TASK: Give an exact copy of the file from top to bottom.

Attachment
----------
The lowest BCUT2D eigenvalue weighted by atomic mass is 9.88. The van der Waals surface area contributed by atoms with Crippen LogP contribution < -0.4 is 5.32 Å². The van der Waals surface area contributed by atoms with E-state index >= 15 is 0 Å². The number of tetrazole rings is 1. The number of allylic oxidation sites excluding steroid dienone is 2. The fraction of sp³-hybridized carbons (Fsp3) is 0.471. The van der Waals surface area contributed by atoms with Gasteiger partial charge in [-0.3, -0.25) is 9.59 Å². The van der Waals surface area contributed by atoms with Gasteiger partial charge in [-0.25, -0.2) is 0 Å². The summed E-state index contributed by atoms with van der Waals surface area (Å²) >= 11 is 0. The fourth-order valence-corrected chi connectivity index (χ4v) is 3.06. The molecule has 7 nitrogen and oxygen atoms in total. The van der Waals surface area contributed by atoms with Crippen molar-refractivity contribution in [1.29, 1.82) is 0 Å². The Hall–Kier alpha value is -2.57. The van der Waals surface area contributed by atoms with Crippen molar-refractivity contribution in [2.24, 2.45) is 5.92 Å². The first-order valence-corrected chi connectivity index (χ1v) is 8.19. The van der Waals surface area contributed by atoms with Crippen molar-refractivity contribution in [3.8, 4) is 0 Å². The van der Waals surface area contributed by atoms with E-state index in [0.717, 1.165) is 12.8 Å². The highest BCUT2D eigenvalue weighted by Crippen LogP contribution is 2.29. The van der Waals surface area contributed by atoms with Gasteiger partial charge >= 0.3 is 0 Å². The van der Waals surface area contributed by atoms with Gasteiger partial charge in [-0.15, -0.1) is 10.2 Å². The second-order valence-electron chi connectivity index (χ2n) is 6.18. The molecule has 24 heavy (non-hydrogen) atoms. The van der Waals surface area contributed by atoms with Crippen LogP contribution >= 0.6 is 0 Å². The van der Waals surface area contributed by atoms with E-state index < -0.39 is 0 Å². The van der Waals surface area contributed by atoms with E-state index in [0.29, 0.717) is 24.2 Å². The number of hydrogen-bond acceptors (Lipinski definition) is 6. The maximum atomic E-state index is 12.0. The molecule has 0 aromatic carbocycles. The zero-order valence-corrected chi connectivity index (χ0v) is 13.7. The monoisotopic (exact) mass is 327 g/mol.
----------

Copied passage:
The lowest BCUT2D eigenvalue weighted by atomic mass is 9.88. The van der Waals surface area contributed by atoms with Crippen LogP contribution < -0.4 is 5.32 Å². The van der Waals surface area contributed by atoms with E-state index >= 15 is 0 Å². The number of tetrazole rings is 1. The number of allylic oxidation sites excluding steroid dienone is 2. The fraction of sp³-hybridized carbons (Fsp3) is 0.471. The van der Waals surface area contributed by atoms with Gasteiger partial charge in [-0.3, -0.25) is 9.59 Å². The van der Waals surface area contributed by atoms with Gasteiger partial charge in [-0.25, -0.2) is 0 Å². The summed E-state index contributed by atoms with van der Waals surface area (Å²) >= 11 is 0. The fourth-order valence-corrected chi connectivity index (χ4v) is 3.06. The molecule has 7 nitrogen and oxygen atoms in total. The van der Waals surface area contributed by atoms with Crippen molar-refractivity contribution in [1.29, 1.82) is 0 Å². The Hall–Kier alpha value is -2.57. The van der Waals surface area contributed by atoms with Crippen molar-refractivity contribution in [2.24, 2.45) is 5.92 Å². The first-order valence-corrected chi connectivity index (χ1v) is 8.19. The van der Waals surface area contributed by atoms with Crippen molar-refractivity contribution in [3.8, 4) is 0 Å². The van der Waals surface area contributed by atoms with E-state index in [0.717, 1.165) is 12.8 Å². The highest BCUT2D eigenvalue weighted by Crippen LogP contribution is 2.29. The van der Waals surface area contributed by atoms with Gasteiger partial charge >= 0.3 is 0 Å². The van der Waals surface area contributed by atoms with Gasteiger partial charge in [-0.15, -0.1) is 10.2 Å². The second-order valence-electron chi connectivity index (χ2n) is 6.18. The molecule has 24 heavy (non-hydrogen) atoms. The van der Waals surface area contributed by atoms with Crippen LogP contribution >= 0.6 is 0 Å². The van der Waals surface area contributed by atoms with E-state index < -0.39 is 0 Å². The van der Waals surface area contributed by atoms with E-state index in [0.29, 0.717) is 24.2 Å². The number of hydrogen-bond acceptors (Lipinski definition) is 6. The maximum atomic E-state index is 12.0. The molecule has 0 aromatic carbocycles. The zero-order valence-corrected chi connectivity index (χ0v) is 13.7. The monoisotopic (exact) mass is 327 g/mol.